Indeed, sustainability has yet to put Humpty Dumpty back together again because, as you recall, “all the Kings horses and all the King’s men…” So now the proponents of “resilience” are increasingly making the case for a new approach that concedes that our eggs are broken.

Writing in the New York Times last fall, author Andrew Zolli presents “resilience” as an alternative to the sustainability agenda. “Where sustainability aims to put the world back into balance, resilience looks for ways to manage in an imbalanced world,” he writes.

“For example, “resilience thinking” is starting to shape how urban planners in big cities think about updating antiquated infrastructure, much of which is robust in the face of normal threats like equipment failures but — as was just demonstrated in the New York region — fragile in the face of unanticipated shocks like flooding, pandemics, terrorism or energy shortages,” Zolli continues.

Zolli’s piece goes on the offer numerous approaches for dealing with the impacts of climate disruption in a people-first holistic approach—everything from building flood dikes to counseling services. He uses Hurricane Sandy as an example of the need to prepare tangible on-the-ground responses that help “a vulnerable community contend with the shocks that, especially at the margins of a society, can be devastating. In lieu of master plans, these approaches offer diverse tools and platforms that enable greater self-reliance, cooperation and creativity before, during and after a crisis” [underlining added].

So far, so good...

Nobody gets out of bed inspired by "damage control." We dream of Camelot.

Remembering the first rule of campus sustainability—listen to the students—I recall Scott Carlson’s coverage in the Chronicle of the emerging student demand for skills-based training that complements their academic learning.  As I reported in the ‘Death’ blog, Carlson wrote of “hands-on people-oriented education experiences ranging from beekeeping to shop to gardening to carpentry to cooking.”

“At the soul of this renaissance of interest in life skills is a sense that today’s students want to build self-reliance and self-determination capacity because the road ahead looks steep—and they know it. Resilience and practical skills are becoming critical attributes to live well and prosper going forward. Integration of people-facing education with community-centered initiatives underpin this trend—and are expositive of sustainability’s finest tradition: the nexus of people-primacy, eco-resiliency, and local economic focus.”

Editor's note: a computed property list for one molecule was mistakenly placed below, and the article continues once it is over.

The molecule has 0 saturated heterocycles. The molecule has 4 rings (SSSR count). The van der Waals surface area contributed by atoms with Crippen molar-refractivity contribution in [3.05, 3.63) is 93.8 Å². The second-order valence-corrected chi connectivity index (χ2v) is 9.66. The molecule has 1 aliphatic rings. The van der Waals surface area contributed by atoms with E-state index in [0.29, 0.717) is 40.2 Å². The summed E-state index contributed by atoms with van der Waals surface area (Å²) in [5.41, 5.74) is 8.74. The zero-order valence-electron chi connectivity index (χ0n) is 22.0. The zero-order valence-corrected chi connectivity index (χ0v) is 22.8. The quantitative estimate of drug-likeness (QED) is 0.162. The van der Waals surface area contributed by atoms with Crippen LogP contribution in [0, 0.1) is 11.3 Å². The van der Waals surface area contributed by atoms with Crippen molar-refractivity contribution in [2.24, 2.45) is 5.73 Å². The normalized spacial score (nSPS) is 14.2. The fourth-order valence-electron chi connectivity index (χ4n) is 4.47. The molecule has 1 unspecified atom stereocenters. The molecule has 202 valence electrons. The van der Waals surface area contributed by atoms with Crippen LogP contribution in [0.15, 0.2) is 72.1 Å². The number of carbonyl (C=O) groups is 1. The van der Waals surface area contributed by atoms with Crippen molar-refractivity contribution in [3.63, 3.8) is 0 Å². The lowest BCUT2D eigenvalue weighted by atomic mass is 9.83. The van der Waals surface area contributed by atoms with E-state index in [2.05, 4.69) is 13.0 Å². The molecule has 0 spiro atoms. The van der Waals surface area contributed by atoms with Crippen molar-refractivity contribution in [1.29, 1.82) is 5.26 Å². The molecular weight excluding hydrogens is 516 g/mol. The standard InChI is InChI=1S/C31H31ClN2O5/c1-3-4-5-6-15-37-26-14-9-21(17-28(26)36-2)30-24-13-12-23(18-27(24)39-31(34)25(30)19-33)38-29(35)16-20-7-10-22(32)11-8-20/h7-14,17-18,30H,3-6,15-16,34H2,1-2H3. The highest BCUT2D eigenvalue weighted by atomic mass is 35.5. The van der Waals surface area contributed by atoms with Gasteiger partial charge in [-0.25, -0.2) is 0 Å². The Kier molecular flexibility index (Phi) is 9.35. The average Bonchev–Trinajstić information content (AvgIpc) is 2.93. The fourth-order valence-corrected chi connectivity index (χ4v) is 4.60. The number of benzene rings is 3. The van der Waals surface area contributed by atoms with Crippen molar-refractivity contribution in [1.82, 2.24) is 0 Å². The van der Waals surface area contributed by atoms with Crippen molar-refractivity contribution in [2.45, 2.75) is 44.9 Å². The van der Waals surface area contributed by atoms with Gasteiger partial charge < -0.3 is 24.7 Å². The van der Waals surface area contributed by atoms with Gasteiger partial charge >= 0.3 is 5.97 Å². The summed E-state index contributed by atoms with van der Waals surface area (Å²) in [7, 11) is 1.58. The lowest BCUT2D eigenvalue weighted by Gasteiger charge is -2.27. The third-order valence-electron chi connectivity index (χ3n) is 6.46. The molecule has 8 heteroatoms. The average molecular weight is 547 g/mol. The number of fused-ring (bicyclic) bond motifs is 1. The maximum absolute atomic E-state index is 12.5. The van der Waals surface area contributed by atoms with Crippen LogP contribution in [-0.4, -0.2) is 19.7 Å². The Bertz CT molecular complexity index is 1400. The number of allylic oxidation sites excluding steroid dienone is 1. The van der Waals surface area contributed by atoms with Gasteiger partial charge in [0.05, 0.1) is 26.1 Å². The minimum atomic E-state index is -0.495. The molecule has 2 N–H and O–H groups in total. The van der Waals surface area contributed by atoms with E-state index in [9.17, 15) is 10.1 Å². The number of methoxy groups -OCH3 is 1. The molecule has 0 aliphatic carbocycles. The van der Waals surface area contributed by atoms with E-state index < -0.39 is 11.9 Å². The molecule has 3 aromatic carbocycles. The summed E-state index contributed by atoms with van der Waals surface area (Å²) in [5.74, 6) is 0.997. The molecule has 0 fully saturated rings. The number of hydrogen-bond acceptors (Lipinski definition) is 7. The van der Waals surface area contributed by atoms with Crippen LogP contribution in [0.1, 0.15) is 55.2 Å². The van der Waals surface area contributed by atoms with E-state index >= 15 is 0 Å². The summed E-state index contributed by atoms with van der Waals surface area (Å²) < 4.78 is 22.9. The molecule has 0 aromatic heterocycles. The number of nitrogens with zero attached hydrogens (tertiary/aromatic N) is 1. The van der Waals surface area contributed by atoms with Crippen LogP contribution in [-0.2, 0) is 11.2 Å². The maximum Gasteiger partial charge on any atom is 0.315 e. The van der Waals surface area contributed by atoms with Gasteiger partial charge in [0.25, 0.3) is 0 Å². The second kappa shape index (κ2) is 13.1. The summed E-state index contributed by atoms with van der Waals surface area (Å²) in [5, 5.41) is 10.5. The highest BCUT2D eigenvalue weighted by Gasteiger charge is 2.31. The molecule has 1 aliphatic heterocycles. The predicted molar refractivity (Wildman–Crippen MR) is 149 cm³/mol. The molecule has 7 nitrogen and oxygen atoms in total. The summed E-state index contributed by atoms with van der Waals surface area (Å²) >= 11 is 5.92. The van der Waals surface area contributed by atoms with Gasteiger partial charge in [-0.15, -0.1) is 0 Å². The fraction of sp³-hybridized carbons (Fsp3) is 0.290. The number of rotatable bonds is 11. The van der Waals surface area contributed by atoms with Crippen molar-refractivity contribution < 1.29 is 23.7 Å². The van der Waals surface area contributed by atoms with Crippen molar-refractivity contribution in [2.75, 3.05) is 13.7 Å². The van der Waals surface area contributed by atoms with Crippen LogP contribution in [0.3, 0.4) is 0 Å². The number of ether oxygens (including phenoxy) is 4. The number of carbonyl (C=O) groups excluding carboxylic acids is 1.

Once again, the students have signaled the Next Big Thing. It is not—as Zolli writes in the close of his article—an either/or proposition. In the end, Zolli sees sustainability as a “holy war against boogeymen [that] hasn’t worked and isn’t likely to anytime soon. In its place, we need approaches that are both more pragmatic and more politically inclusive.”

Ah, disagree. Resilience is not the successor of sustainability; it is a sustainability synergizer. It can make sustainability work better.

How? First, resilience is people-facing. Perfect. That is sustainability’s soft spot. Allying with people-focused efforts heals sustainability’s historic hurt: a paucity of explicit social justice mechanisms. Thus by folding in resilience techniques we make sustainability better. By focusing our campuses on adapting to the new climate realities, we make our campuses better. This means we work on adaptation plans that include disaster planning not just low flow toilets. It means we talk to our leadership about investments in durable assets like renewables that are immune from impending resource shortages—and pay better anyway. It means integrating skills-based content into sustainability curriculum such as learning to weatherize low-income homes in local neighborhoods to build resilience-- and sustainability--in our communities.

Resilience is not the antidote to sustainability; it’s an additive. Instead of Zolli’s existential, damage-control approach to life on Earth, sustainability has the advantage of casting an inspiring “I have a dream” vision. Human beings are dreamers—that’s who we are. That’s why we discover things. Nobody gets out of bed inspired by damage control; we dream of Camelot.

"Some men see things as they are and say why. 
I dream things that never were and say why not."

So, one year later I am more hopeful that campus sustainability can right its wrongs, learn from experience, and integrate new strategies and tactics so as to dodge the capital punishment foreseen in “The Death of Campus Sustainability.” We haven’t done that yet; however, let’s not get sidetracked by a fake fight with resilience proponents. Instead, let’s synergize their valuable lessons into our ongoing efforts.

Let’s resolve to make 2013 the year of a more mature and resilient “sustainability-plus” approach.

Happy New Year.